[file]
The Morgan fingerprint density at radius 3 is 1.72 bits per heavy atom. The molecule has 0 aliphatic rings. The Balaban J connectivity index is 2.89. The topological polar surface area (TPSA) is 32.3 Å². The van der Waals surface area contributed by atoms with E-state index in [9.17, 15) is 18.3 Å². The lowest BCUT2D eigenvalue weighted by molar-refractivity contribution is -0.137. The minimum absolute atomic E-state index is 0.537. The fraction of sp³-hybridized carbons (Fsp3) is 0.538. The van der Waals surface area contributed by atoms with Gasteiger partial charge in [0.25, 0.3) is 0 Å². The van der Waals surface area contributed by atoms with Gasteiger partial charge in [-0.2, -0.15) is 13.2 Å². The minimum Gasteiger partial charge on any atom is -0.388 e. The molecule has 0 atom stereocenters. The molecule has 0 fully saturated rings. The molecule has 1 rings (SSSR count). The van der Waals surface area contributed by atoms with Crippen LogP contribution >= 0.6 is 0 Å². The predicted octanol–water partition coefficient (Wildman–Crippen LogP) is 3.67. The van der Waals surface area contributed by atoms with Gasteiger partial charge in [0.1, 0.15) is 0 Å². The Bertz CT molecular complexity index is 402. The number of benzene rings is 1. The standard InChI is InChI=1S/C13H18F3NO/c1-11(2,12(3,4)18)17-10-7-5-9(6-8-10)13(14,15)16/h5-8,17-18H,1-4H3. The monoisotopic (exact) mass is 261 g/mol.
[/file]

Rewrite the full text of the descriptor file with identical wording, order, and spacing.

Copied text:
The Morgan fingerprint density at radius 3 is 1.72 bits per heavy atom. The molecule has 0 aliphatic rings. The Balaban J connectivity index is 2.89. The topological polar surface area (TPSA) is 32.3 Å². The van der Waals surface area contributed by atoms with E-state index in [9.17, 15) is 18.3 Å². The lowest BCUT2D eigenvalue weighted by molar-refractivity contribution is -0.137. The minimum absolute atomic E-state index is 0.537. The fraction of sp³-hybridized carbons (Fsp3) is 0.538. The van der Waals surface area contributed by atoms with Gasteiger partial charge in [0.25, 0.3) is 0 Å². The van der Waals surface area contributed by atoms with Gasteiger partial charge in [-0.2, -0.15) is 13.2 Å². The minimum Gasteiger partial charge on any atom is -0.388 e. The molecule has 0 atom stereocenters. The molecule has 0 fully saturated rings. The molecule has 1 rings (SSSR count). The van der Waals surface area contributed by atoms with Crippen LogP contribution >= 0.6 is 0 Å². The predicted octanol–water partition coefficient (Wildman–Crippen LogP) is 3.67. The van der Waals surface area contributed by atoms with Gasteiger partial charge in [0.1, 0.15) is 0 Å². The Bertz CT molecular complexity index is 402. The number of benzene rings is 1. The standard InChI is InChI=1S/C13H18F3NO/c1-11(2,12(3,4)18)17-10-7-5-9(6-8-10)13(14,15)16/h5-8,17-18H,1-4H3. The monoisotopic (exact) mass is 261 g/mol.